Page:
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Comment Doomed from the start (Score 2) 325

The main problem that killed (is killing?) smartwatches is not only the limited use scenarios for them - is that battery times sucks. 24-48hs is already miserable for a phone, let alone a device you are supposed to attach to your wrist. My watch is a Citizen EcoDrive: rugged, accurate and never ever needs recharging.

I have several acquaintances who stopped using their iWatches or 360s just because it is annoying to put it to charge every night next to their phones. Been thinking about buying a 360 from one of them because there're some interesting apps for pilots out there but, in the end, its more a novelty than anything else.

Comment Re: But what is it used for? (Score 2) 252

Sheeze. Ok, to wrap it up: goroutines are not OS threads like you originally suggested. There's not a a clone syscall associated with every goroutine; in fact, you can limit the number of concurrent threads on a Go process to 1 if you like and have them all run under a single process. See GOMAXPROCS.

Now, the concept of goroutines is arguably much closer to what's commonly known as "green threads". But again, this is not what you originally stated.

Comment Re:But what is it used for? (Score 1) 252

I humbly disagree. Not like i have ran any scientific benchmarks on this, but from my limited experience Go binaries tend to be blazing fast.

Just found a site comparing different languages solving a number of computing problems. Now, i know these are to be taken with a grain of salt, but their results is that Go runtimes are comparable with C++ and way ahead of Java.

Comment Re: But what is it used for? (Score 3, Informative) 252

Let's not pretend that go has some magic concurrency primitive that is anything other than a normal thread launched by the clone syscall.

Oh, but it does - though i wouldn't call it "magic". Don't take my word for it: write a small program spawning, let say, 100000 goroutines. See how many system threads are launched.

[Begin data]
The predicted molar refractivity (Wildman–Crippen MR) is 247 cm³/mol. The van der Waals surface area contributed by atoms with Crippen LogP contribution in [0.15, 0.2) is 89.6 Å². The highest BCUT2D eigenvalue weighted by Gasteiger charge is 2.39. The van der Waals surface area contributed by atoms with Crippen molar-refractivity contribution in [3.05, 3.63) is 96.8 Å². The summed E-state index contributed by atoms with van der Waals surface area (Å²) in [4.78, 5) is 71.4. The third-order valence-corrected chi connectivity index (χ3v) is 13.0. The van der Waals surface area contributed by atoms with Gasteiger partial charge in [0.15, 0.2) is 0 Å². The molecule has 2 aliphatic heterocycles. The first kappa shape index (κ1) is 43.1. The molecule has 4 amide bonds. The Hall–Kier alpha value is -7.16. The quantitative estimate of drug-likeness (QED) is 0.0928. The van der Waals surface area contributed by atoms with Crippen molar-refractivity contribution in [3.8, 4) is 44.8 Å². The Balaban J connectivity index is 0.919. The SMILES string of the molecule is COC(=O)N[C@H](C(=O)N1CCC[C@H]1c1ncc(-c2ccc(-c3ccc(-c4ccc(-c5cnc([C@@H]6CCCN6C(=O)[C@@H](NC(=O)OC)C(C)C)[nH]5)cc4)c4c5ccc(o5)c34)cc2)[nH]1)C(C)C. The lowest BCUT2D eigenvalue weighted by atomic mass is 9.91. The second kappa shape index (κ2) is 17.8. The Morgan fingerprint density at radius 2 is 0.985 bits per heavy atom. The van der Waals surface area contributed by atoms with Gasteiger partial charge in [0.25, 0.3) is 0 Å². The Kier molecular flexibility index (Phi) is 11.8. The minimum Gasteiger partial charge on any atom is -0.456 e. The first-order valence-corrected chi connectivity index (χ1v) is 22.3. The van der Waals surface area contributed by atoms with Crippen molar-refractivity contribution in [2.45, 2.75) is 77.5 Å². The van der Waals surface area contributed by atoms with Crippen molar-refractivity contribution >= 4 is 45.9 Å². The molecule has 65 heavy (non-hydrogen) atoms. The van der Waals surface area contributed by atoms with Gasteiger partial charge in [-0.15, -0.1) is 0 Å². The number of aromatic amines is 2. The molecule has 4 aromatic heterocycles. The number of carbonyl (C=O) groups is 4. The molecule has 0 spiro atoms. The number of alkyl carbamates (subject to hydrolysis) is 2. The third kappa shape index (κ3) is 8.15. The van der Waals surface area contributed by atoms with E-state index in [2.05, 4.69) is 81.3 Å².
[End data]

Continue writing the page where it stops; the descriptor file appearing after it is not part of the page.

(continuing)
From the documentation itself: "They're called goroutines because the existing terms—threads, coroutines, processes, and so on—convey inaccurate connotations. A goroutine has a simple model: it is a function executing concurrently with other goroutines in the same address space. It is lightweight, costing little more than the allocation of stack space. And the stacks start small, so they are cheap, and grow by allocating (and freeing) heap storage as required.

Goroutines are multiplexed onto multiple OS threads so if one should block, such as while waiting for I/O, others continue to run. Their design hides many of the complexities of thread creation and management."

You're mixing up concurrency with parallelism. Rob Pike had a couple of very interesting talks on the matter.

Comment Re:But what is it used for? (Score 1) 252

Excuse me, but it is complete nonsense to suppose that inheritable classes or templates reduce performance, if that is what you mean by generics. In fact, in the hands of skilled programmers, templates are often used to improve performance. And inheritable types has nothing whatsoever to do with performance, again improving it if anything (by allowing you to express a design in a way that is both extensible and performant).

You're wrong. Depending on the implementation, generics can indeed come with a performance hit; the main example is Java, where type erasure and runtime casts are involved.

There's currently no generics support in Go but, based on what the language currently is it (statically typed, no operator overloading, type interference on variable declarations, etc.) a generics implementation will have to be "magic" in some way - that is, it cannot simply be implemented as a code rewrite before compiling.

Comment Re:But what is it used for? (Score 0) 252

Modern data structures without classes or generics? This is where I checked out on Go after initially being interested.

Well, it is your loss. The lack of classes (a blessing) and generics (a curse) means that the language is very performant, at the cost of expressiveness.

And no way to avoid the memory management, a crippling problem shared with Java that makes it a bad choice for many applications (e.g., low latency financial transactions).

I've seen a shitload of financial transaction code written in Java. Now, i'll admit that C++ is usually much better suited for the task, but "lack of memory management" is normally not an issue for that application - or for most ones, i'd add.

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